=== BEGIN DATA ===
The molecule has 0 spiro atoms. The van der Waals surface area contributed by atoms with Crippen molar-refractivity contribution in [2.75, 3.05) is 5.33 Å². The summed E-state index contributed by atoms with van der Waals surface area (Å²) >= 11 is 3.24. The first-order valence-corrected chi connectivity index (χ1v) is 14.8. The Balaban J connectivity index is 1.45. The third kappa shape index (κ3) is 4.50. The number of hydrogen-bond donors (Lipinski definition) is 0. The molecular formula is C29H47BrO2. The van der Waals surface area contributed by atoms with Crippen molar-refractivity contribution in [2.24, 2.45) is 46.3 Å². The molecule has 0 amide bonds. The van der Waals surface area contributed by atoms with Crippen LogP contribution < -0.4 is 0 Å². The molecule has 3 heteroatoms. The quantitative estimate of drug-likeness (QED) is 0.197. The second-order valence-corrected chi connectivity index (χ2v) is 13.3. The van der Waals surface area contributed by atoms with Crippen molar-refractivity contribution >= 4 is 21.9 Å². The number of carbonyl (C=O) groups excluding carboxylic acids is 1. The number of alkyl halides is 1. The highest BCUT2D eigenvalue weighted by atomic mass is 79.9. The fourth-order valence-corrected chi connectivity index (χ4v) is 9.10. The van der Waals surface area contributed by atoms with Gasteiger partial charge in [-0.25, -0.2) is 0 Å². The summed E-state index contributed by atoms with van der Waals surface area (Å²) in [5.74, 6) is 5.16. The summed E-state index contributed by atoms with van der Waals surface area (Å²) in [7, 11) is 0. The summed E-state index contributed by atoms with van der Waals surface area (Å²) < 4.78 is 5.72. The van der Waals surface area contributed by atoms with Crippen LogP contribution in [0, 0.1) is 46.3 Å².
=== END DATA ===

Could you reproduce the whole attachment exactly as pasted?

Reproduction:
The molecule has 0 spiro atoms. The van der Waals surface area contributed by atoms with Crippen molar-refractivity contribution in [2.75, 3.05) is 5.33 Å². The summed E-state index contributed by atoms with van der Waals surface area (Å²) >= 11 is 3.24. The first-order valence-corrected chi connectivity index (χ1v) is 14.8. The Balaban J connectivity index is 1.45. The third kappa shape index (κ3) is 4.50. The number of hydrogen-bond donors (Lipinski definition) is 0. The molecular formula is C29H47BrO2. The van der Waals surface area contributed by atoms with Crippen molar-refractivity contribution in [2.24, 2.45) is 46.3 Å². The molecule has 0 amide bonds. The van der Waals surface area contributed by atoms with Crippen LogP contribution < -0.4 is 0 Å². The molecule has 3 heteroatoms. The quantitative estimate of drug-likeness (QED) is 0.197. The second-order valence-corrected chi connectivity index (χ2v) is 13.3. The van der Waals surface area contributed by atoms with Crippen molar-refractivity contribution >= 4 is 21.9 Å². The number of carbonyl (C=O) groups excluding carboxylic acids is 1. The number of alkyl halides is 1. The highest BCUT2D eigenvalue weighted by atomic mass is 79.9. The fourth-order valence-corrected chi connectivity index (χ4v) is 9.10. The van der Waals surface area contributed by atoms with Gasteiger partial charge in [-0.25, -0.2) is 0 Å². The summed E-state index contributed by atoms with van der Waals surface area (Å²) in [5.74, 6) is 5.16. The summed E-state index contributed by atoms with van der Waals surface area (Å²) in [7, 11) is 0. The summed E-state index contributed by atoms with van der Waals surface area (Å²) < 4.78 is 5.72. The van der Waals surface area contributed by atoms with Crippen LogP contribution in [0, 0.1) is 46.3 Å².